How To Use Social Media As Your Personal Gratitude Journal

If you asked a crowd of people if they've ever felt personally victimized by their Instagram feed, I'd be the first one to raise my hand. There's nothing like scrolling through a sea of seemingly successful and happy people, pulling it off with seemingly little-to-no effort while you're laying in bed at 2 p.m., fist-deep into a bag of Cheetos. 

While it's not fair to blame our shortcomings on Instagram models, it is telling as to how much a simple movement of the thumb can impact our personal wellbeing. And the amount of impact it can have is honestly, kind of frightening. 

Rather than just accept the anxiety and negativity social media brings, why not do something about it? 

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Usually, when we're on social media, we're not spending time on the profiles of people we love and support. Or even hobbies or things or places we really enjoy. Which is funny because ISN'T THAT THE WHOLE REASON THIS STUPID THING WAS CREATED?

But no. Most of the time we're eight-weeks into the profile of some girl we never met who lives on some tropical island or big city and seems to spend all her time wearing cute outfits and drinking cocktails. We walk right into the trap of comparison, and we fail to realize that we're comparing our lives to that of literal celebrities. 

These new kinds of celebrities created their fame in a way that makes them seem more accessible and relatable. Which, in turn, makes us feel like we're more like them. So why the hell are we not on the beach in a cute swimsuit with a Mai Tai and fruit bowl right now???

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The other day, I found myself doing something slightly narcissistic — I was scrolling through my own Instagram pageAnd ya know what? It made me a little happy.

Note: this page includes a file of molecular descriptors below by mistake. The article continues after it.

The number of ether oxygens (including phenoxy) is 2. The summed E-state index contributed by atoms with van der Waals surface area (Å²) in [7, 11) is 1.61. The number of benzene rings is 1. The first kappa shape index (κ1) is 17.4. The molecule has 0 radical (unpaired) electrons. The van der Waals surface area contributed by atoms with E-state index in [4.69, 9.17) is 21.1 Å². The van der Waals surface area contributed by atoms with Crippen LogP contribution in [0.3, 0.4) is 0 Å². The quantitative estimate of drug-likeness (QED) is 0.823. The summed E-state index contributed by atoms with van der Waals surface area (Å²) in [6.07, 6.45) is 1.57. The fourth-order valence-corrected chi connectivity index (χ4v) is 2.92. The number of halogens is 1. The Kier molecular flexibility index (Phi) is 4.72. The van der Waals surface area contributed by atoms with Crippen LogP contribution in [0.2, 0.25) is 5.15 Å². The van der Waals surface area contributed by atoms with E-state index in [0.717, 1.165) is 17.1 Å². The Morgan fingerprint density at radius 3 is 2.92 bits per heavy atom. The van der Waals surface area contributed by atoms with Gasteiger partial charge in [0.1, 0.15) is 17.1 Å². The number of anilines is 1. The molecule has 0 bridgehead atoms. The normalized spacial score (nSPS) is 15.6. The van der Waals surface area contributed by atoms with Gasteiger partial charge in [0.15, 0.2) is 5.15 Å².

Scrolling through my photos and photos I was tagged in, made me smile and remember some good times. Seeing familiar faces (including my own) was a much-needed breath of fresh air from all the Kylie Jenners and Hailey Baldwins who usually crowd my feed. 

I also think this is why I love TimeHop so much. Seeing photos and tweets from years ago that I totally forgot about is a quick way to bring a smile to my face — and make Al laugh if I said something particularly embarrassing. Facebook Emily from 7 years ago didn't quite grasp how to use winky-faces. 

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I always loved the idea of gratitude journals, but I never seem to keep up with them (currently experimenting with different ways to do that, so stay tuned), and looking at my own social media posts seemed to spark similar kinds of feelings. 

Not everyone has old past social media posts that will spark joy, and in fact, some will spark some real pain. So if you want to try this out for yourself (because not everything works for everyone), take these three steps first: 

1. Clean out your social media closet. If you're aware of a time that's particularly painful for you to see — and the thought of having it pop up on Timehop could seriously ruin your day — don't be afraid to delete it.

If it's on Instagram, you can archive a post, which will take it off your profile, but not delete it all together. If you're trying to weed out some particularly sad tweets, Twitter has an advanced search feature where you can search for specific words within your tweets (also a good tool if you're trying to make your Twitter more professional. I tweeted about vodka just one too many times in 2013). 

I don't know of any similar features when it comes to Facebook, but you can always screenshot a post and store it in a folder on your phone if you're not ready to part with a memory completely. 

2. Make it a part of your morning routine. In an ideal world, no one would pick up their phones for an hour or two after they wake up. But that's just not going to happen. 

So rather than scroll through a feed that will put you right in comparison mode first thing in the A.M., set a reminder to look at Timehop or Snapchat Memories. It'll take some time to make it a real habit, but once it is, it'll be the best part of your morning. 

3. Be intentional with your future posts. There's a time and a place for the harder-to-swallow messages on social media, of course, but positivity should reign supreme on your personal feed.

Now that you know that future you will be looking back on all your retweets, Insta-stories and photos, create them with the purpose of delighting her with a happy memory. Social media is supposed to be a highlight reel, after all. 

 

Emily Blackwood